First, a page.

Karen Maeda Allman, Elliott Bay Book Company
We’re committed to supporting the designation of Seattle as a UNESCO City of Literature and look forward to participating in programs with authors both international and local. I’ve worked with Stesha for many years, both at Town Hall Seattle, and as a juror on the Washington State Book Awards Committee, and I’m so glad that someone so dedicated and so enthusiastic about literature will be serving as the Executive Director.
Phoebe Bosché, Managing Editor, Raven Chronicles
Raven Chronicles’ editors and staff welcome Stesha Brandon as the new Interim Executive Director of Seattle City of Literature. Her background, working with Town Hall Seattle and University Book Store makes her a good fit with the goals of SCoL: building community and sharing literary resources. Raven is especially excited about the International Writers Exchange program that SCoL is working on: exchanging writers from the Puget Sound region with writers from around the world deepens our commitment to learning, scholarship, understanding other cultures and ways of seeing.
Ruth Dickey, Executive Director, Seattle Arts & Lectures
All of us at Seattle Arts & Lectures were thrilled to learn that Stesha Brandon is beginning as the new Executive Director of the City of Literature Project. We believe The City of Literature is an incredibly important initiative to draw together and shine a spotlight on our literary ecosystem here in Seattle, and I can’t imagine a better person to guide the initiative in its next steps.
Chris Higashi, Program Manager, Washington Center for the Book at The Seattle Public Library
The Washington Center for the Book at The Seattle Public Library is delighted that Seattle City of Literature will be pursuing the UNESCO designation in 2017. We are looking forward to learning more about and participating in programs the organization will be implementing now and in the future. We’ve worked with Stesha for many years, both through her serving on the Washington State Book Awards jury and her work at Town Hall Seattle. Her passion and advocacy for the literary community are well known, impressive, and much appreciated.
Kathleen Flenniken, Editor and President, Floating Bridge Press
Diversity training, writer’s exchanges, and an economic impact study could be great assets to Seattle writers, but these kind of programs have been difficult to come by in the past because we have lacked an umbrella organization capable coordinating so many large and small (but healthy) and diverse (but disconnected) writing interests. We are excited to think that Seattle City of Literature will be that umbrella.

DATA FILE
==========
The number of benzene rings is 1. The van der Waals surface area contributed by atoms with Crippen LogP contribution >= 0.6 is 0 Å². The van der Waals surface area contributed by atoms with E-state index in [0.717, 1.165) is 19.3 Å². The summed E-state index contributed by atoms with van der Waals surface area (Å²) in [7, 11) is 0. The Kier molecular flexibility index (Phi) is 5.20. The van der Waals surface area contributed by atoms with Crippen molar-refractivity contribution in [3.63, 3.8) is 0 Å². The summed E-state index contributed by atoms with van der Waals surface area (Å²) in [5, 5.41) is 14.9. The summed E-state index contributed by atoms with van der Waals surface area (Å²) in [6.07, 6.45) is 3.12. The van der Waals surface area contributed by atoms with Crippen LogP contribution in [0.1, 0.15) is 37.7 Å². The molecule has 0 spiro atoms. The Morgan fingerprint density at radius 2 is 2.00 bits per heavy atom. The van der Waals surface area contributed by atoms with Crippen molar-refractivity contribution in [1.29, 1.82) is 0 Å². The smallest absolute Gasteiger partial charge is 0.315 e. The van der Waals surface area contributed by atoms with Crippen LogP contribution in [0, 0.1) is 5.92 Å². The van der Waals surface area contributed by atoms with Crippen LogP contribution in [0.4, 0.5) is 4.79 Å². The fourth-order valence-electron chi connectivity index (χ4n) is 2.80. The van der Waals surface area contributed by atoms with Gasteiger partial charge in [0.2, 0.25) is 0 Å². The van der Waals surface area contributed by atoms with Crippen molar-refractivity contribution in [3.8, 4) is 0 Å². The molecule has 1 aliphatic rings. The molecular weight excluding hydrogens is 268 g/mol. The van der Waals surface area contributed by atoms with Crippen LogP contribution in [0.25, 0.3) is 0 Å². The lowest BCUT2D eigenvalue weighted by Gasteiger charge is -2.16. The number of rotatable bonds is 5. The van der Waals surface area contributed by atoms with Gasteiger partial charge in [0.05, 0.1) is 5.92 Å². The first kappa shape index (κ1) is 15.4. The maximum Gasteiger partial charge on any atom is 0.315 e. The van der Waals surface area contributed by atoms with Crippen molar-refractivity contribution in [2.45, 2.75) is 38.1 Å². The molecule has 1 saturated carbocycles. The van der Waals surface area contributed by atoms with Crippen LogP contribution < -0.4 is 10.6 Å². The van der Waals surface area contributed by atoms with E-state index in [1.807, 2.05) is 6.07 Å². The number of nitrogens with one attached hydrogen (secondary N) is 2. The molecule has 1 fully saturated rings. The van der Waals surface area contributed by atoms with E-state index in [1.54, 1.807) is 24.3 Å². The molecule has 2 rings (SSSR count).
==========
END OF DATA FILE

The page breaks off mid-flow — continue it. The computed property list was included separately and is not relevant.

We have benefited from Stesha’s knowledge of the Seattle Literary Community and her generous, open-armed and open-minded approach to creating connections among large and small organizations, well-known and little-known writers and across literary genres.
Gary Luke, Publisher and CEO, Sasquatch Books
Seattle absolutely deserves the UNESCO designation as a World City of Literature, so I’m glad that the effort to win it will continue. The vision for the Seattle City of Literature to become a support network for this town’s many literary organizations is a wonderful idea. Stesha Brandon is a great friend of Seattle’s literary world, and she will contribute much to the success of the Seattle City of Literature.
Claudia Castro Luna, Seattle Civic Poet
I am happy to hear City of Literature is moving forward with a bid for 2017. It is a great opportunity for Seattle’s diverse literary community to be heard on an international stage.
Nancy Pearl, librarian and book reviewer
I’ve known and worked with Stesha for many years, and I am delighted that she will be leading Seattle’s bid to be designated a UNESCO City of Literature in 2017.
Rick Simonson, Elliott Bay Book Company
This is to voice strong, continued, even renewed, interest in Seattle’s bid for designation as a City of Literature in the UNESCO program. This is a bid for the long haul – which feels in line with Seattle’s long-term dedication to reading, writing, and books, the part literary culture plays in shaping and enriching the place we call home. Seattle’s literary interests are also reflective of connections and commitments with the larger world – part of the exchange with writers, works, and readers from elsewhere in the world.
We are also delighted that Stesha Brandon is playing a leadership role with Seattle’s continued, ongoing bid. She brings expertise, dedication, and passion to this part, reflective of both strong local ties as well as connections to the larger literary world.